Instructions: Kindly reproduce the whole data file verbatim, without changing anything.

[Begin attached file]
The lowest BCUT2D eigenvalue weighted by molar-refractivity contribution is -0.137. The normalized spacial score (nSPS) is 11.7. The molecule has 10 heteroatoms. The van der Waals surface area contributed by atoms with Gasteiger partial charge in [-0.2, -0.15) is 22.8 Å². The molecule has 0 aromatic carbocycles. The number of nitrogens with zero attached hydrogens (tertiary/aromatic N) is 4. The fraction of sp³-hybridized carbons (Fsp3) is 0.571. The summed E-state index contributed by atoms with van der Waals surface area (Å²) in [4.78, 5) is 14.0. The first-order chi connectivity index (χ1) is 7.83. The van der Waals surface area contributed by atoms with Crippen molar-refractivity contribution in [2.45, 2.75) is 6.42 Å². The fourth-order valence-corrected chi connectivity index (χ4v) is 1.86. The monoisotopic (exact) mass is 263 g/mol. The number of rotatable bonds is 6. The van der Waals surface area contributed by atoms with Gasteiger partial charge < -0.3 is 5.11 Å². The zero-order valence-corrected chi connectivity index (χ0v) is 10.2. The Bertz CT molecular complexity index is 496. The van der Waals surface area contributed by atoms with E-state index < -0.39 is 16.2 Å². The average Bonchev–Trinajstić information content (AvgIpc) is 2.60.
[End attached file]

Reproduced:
The lowest BCUT2D eigenvalue weighted by molar-refractivity contribution is -0.137. The normalized spacial score (nSPS) is 11.7. The molecule has 10 heteroatoms. The van der Waals surface area contributed by atoms with Gasteiger partial charge in [-0.2, -0.15) is 22.8 Å². The molecule has 0 aromatic carbocycles. The number of nitrogens with zero attached hydrogens (tertiary/aromatic N) is 4. The fraction of sp³-hybridized carbons (Fsp3) is 0.571. The summed E-state index contributed by atoms with van der Waals surface area (Å²) in [4.78, 5) is 14.0. The first-order chi connectivity index (χ1) is 7.83. The van der Waals surface area contributed by atoms with Crippen molar-refractivity contribution in [2.45, 2.75) is 6.42 Å². The fourth-order valence-corrected chi connectivity index (χ4v) is 1.86. The monoisotopic (exact) mass is 263 g/mol. The number of rotatable bonds is 6. The van der Waals surface area contributed by atoms with Gasteiger partial charge < -0.3 is 5.11 Å². The zero-order valence-corrected chi connectivity index (χ0v) is 10.2. The Bertz CT molecular complexity index is 496. The van der Waals surface area contributed by atoms with E-state index < -0.39 is 16.2 Å². The average Bonchev–Trinajstić information content (AvgIpc) is 2.60.